We have dealt with impostor syndrome before. Not only on this weekly column, but elsewhere in the EGU blog too. Time and time again early career researchers seem to think their peers are much smarter, promptly neglecting that everyone else has the same feelings. From the bottom of her early-career crisis, Shion asks:
How do I convince myself that I know something (even if just a little bit) about my field?
Let me first do some pruning here: Are you a postdoc? Have you successfully completed your PhD? Have you published papers or won grants? If the answer to any of these questions is “yes”, get out of here! Now!! We are dealing with actual problems here. Geez! Go get a Mai Tai. Go on…
Good! Now that petty whiners have been dealt with, let’s go back to Shion. Knowing and learning new things is the job description. There are plenty of ways to convince yourself you know your stuff:
- You have been selected as a PhD candidate. Someone talked to you and decided you are smart, capable and knowledgeable. Asked them what they saw in you. Even if you don’t feel it now, you are (or will be) the world expert of whatever it is you are supposed to study. Not even your supervisor understands the details of your topic to the level you are or will be at. Trust me on this one: by the end of your PhD you will think your supervisor is a fool that only wastes your time with stupid questions.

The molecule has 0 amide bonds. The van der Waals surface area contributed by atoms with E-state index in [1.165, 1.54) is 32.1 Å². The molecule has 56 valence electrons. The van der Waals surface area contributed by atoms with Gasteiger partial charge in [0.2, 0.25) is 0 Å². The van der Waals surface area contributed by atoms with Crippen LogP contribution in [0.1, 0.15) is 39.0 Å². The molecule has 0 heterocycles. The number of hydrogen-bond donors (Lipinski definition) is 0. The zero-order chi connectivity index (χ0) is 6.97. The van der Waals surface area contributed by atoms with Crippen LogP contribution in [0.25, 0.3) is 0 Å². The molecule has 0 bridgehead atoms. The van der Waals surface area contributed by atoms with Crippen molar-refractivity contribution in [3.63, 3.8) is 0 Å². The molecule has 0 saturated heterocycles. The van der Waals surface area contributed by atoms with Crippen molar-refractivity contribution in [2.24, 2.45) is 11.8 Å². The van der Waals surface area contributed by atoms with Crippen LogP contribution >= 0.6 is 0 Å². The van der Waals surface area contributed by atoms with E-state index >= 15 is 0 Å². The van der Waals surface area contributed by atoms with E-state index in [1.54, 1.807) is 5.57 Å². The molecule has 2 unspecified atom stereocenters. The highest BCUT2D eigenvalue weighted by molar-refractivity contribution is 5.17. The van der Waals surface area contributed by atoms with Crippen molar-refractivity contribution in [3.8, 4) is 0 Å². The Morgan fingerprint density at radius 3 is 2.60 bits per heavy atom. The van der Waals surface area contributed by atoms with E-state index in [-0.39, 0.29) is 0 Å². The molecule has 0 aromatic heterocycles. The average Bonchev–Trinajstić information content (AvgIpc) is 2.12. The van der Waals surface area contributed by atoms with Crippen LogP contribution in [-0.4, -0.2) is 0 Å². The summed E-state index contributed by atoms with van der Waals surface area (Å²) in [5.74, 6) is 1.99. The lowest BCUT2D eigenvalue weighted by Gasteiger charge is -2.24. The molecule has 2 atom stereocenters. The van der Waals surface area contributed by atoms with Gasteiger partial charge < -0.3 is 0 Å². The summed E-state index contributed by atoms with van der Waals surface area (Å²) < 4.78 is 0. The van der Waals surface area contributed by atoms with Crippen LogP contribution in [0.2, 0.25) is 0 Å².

- Talk to your peers. Everyone (and I mean everyone normal) thinks they are not smart enough and that only a very capable and knowledgeable person can do the things you do. Reach out to your sensible peers, not to that one guy in your lab that things they know everything of anything. Nobody can stand those and they never know as much as they want you to think they do.
- Talk to your family. Parents, partners, relatives…They probably already thought you knew enough during your undergraduate studies. You can easily leave them in awe if you tell them what you do now and why it is important. Again, avoid that one uncle that thinks he knows better. He doesn’t.
Assuming not all the above mentioned people have black holes where their souls (or brains) are supposed to be, you will find that you know a lot about your field.
The Sassy Scientist
PS: Remember kids: “The more you know, the more you realize you don’t know”. You are not an impostor, you are just stuck in the wrong minima of the Dunning-Kruger effect.